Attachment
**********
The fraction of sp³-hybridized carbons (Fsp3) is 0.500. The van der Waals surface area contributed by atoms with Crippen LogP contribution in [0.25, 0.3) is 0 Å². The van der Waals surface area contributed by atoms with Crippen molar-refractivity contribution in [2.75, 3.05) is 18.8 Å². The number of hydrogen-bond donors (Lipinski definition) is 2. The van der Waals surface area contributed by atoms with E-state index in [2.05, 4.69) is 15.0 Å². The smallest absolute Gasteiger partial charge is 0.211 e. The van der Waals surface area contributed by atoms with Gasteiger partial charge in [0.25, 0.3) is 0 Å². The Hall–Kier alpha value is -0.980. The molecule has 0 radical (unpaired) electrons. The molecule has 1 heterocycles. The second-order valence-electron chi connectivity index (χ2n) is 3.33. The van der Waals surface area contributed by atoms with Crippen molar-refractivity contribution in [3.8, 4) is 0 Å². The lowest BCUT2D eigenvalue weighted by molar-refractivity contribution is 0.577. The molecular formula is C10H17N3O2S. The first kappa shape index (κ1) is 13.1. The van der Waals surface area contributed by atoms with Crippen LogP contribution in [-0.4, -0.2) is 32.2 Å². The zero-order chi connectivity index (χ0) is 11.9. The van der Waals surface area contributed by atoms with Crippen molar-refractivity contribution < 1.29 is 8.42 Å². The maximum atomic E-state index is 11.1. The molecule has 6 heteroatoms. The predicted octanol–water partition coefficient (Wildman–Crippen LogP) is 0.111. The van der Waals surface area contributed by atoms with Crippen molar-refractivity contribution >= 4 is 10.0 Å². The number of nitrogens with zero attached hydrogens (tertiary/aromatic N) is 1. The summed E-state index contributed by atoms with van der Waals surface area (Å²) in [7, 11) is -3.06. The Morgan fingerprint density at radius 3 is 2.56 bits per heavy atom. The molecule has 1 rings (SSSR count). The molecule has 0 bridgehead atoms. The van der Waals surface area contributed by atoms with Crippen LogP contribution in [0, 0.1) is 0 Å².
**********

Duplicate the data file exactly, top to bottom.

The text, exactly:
The fraction of sp³-hybridized carbons (Fsp3) is 0.500. The van der Waals surface area contributed by atoms with Crippen LogP contribution in [0.25, 0.3) is 0 Å². The van der Waals surface area contributed by atoms with Crippen molar-refractivity contribution in [2.75, 3.05) is 18.8 Å². The number of hydrogen-bond donors (Lipinski definition) is 2. The van der Waals surface area contributed by atoms with E-state index in [2.05, 4.69) is 15.0 Å². The smallest absolute Gasteiger partial charge is 0.211 e. The van der Waals surface area contributed by atoms with Gasteiger partial charge in [0.25, 0.3) is 0 Å². The Hall–Kier alpha value is -0.980. The molecule has 0 radical (unpaired) electrons. The molecule has 1 heterocycles. The second-order valence-electron chi connectivity index (χ2n) is 3.33. The van der Waals surface area contributed by atoms with Crippen molar-refractivity contribution in [3.8, 4) is 0 Å². The lowest BCUT2D eigenvalue weighted by molar-refractivity contribution is 0.577. The molecular formula is C10H17N3O2S. The first kappa shape index (κ1) is 13.1. The van der Waals surface area contributed by atoms with Crippen LogP contribution in [-0.4, -0.2) is 32.2 Å². The zero-order chi connectivity index (χ0) is 11.9. The van der Waals surface area contributed by atoms with Crippen molar-refractivity contribution < 1.29 is 8.42 Å². The maximum atomic E-state index is 11.1. The molecule has 6 heteroatoms. The predicted octanol–water partition coefficient (Wildman–Crippen LogP) is 0.111. The van der Waals surface area contributed by atoms with Crippen molar-refractivity contribution >= 4 is 10.0 Å². The number of nitrogens with zero attached hydrogens (tertiary/aromatic N) is 1. The summed E-state index contributed by atoms with van der Waals surface area (Å²) in [7, 11) is -3.06. The Morgan fingerprint density at radius 3 is 2.56 bits per heavy atom. The molecule has 1 rings (SSSR count). The molecule has 0 bridgehead atoms. The van der Waals surface area contributed by atoms with Crippen LogP contribution in [0, 0.1) is 0 Å².